Empire State Development, the state’s economic development arm, is overseeing the agreement. The agency believes Tesla is currently meeting its obligations, said spokeswoman Pamm Lent, adding that the company would face penalties of $41.2 million a year if it falters.
Republican New York state Assemblyman Ray Walter, who represents a district near the factory, said it concerned him that only a small portion of the plant appeared functional when he toured it in March. “After investing $750 million of taxpayer money, we want it to work out,” he said. “It just does not look like it’s heading down that path.”
Tesla said in its statement that the facility now employs about 600 people and is on track to meet all of its commitments. None of the Tesla sources could provide a production figure for the solar roof, saying only that output was low and frequently interrupted. They said only the textured black version of the solar roof had been produced so far, one of four varieties Tesla is marketing.
EQUIPMENT IN BOXES
Panasonic recently produced about 1,900 conventional 325-watt solar panels per day at the plant, meant to be sold under the Tesla brand, and about 2,000 5.5-watt photovoltaic cells per day that were intended for the solar roof, according to two Panasonic sources, one who recently left the company.
That would put annualized production at about a quarter of Tesla’s target for the plant, which is 1 gigawatt per year by 2019. And Tesla isn’t buying most of the cells being produced, according to the Panasonic employee. … For now, wooden crates filled with unused equipment are sitting around the factory, according to the Panasonic employee and three other employees with knowledge of the plant operations. Some of that equipment has become obsolete over the past couple of years as technology has changed, two of the workers said.
One of the few customers that has taken delivery of the Solar Roof is Tri Huynh, 39, who works in business development in Silicon Valley. Huynh said he paid about $100,000 for the system, which included three Tesla Powerwall home batteries to store the power produced. It took two weeks and a dozen workers to install, compared to a day for most traditional panel systems. “It’s fantastic. I love it,” he said, adding he was saving hundreds of dollars a month in power costs. “I’m a tech guy, so I kind of wanted the latest technology.”
Warren Jason, a retired technology entrepreneur who is building an 11,000-square-foot house in the Hollywood Hills, is not so pleased. He put down $1,000 to reserve a roof in early 2017 but it has not yet arrived, and he has been unable to get details to give to his architect and engineers. “We’ve been begging Tesla for information,” he said. “It’s been extremely frustrating.”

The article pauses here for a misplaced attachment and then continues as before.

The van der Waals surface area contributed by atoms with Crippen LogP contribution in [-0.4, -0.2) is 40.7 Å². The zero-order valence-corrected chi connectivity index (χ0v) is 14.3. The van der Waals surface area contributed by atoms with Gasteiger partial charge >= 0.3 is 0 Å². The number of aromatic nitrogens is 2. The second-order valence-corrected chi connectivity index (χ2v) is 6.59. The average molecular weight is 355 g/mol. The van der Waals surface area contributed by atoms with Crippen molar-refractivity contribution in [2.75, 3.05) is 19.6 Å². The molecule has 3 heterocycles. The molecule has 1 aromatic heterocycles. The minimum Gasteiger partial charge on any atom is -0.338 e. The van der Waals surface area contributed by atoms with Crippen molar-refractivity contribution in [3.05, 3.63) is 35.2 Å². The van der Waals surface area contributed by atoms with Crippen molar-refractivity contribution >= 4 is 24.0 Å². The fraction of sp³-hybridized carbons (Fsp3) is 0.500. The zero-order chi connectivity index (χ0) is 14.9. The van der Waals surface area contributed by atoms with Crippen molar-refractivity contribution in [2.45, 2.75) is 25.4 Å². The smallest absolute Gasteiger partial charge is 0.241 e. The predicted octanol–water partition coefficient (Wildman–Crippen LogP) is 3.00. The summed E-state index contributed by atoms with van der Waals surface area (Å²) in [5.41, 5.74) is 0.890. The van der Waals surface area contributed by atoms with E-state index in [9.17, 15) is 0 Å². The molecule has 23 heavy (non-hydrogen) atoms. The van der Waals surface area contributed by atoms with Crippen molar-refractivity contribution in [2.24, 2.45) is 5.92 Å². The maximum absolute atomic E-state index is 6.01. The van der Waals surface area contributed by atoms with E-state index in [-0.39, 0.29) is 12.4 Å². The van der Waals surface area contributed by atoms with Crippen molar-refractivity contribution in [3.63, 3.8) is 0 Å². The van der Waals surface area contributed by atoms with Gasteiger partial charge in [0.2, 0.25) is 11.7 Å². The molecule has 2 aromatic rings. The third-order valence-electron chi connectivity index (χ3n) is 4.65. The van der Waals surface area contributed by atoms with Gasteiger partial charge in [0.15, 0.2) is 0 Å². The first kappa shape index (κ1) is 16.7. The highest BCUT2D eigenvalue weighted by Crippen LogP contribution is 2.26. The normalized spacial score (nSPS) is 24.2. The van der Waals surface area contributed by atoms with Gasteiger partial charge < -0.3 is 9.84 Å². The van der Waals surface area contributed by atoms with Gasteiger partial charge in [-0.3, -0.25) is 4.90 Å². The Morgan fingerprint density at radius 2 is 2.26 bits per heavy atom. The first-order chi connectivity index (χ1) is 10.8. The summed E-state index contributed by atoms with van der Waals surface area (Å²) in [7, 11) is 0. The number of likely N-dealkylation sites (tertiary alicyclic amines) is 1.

The solar roof tiles were a fraud, part of a scheme to defraud the market and Tesla shareholders by inducing them to commit resources to a dying company run by Elon’s family and friends. Musk is in big trouble now as the SEC examines his more recent Twitter claim of an offer to take the company private at $420 a share, but that has also focused attention on the smaller-scale frauds he has used to keep a narrative of constant innovation and disruptive products growing. As people who know the market areas for each of his supposed innovations compare notes, they are just starting to realize they all knew he was a fraud in the area they understood, but so long as he was apparently successful at promoting the dream no one had a reason to look more deeply at all the claimed new products. But now they do.
In coming days and weeks, the truth of his claims will come out. And it may signal the top of the most recent tech bubble which has tech giants’ stock prices inflated beyond reason. Most of these are real growth businesses that can actually make a profit without needing massive new cash infusions, but their stocks have been inflated by the prevailing atmosphere of easy credit and a steadily rising market. Being reminded to check sources and listen to contrary voices by a high-profile failure like Tesla’s can change sentiment for the whole market.
Mike Shellenberger is a maverick environmentalist and activist who ran for the Democratic nomination for governor of California. He stirred up some good conversation by his willingness to address the myths coastal Californians cling to to avoid recognizing their votes have gradually strangled the rest of the state and led to a crisis of high cost and low availability of housing for younger and poorer people.
This is the story about a real-world “Elysium” — a state which has the highest levels of poverty & inequality in the country but whose residents have convinced themselves that they are behaving ethically, protecting the environment, and fighting racism. California seems to be a progressive paradise, but it is number one in poverty and inequality in America. How can this be? And how does California maintain its reputation as a progressive leader…
Everyone believes California is our most progressive state. And why not? It imposes the highest tax on the richest one percent. It is aggressively implementing Obamacare. And it is standing up to President Donald Trump on everything from immigration to the environment. And yet the Golden State is also number one in poverty & inequality. How can this be? Around the world, progressive nations like Sweden and France, which redistribute wealth through high taxes and generous social welfare policies, boast of less inequality than other nations.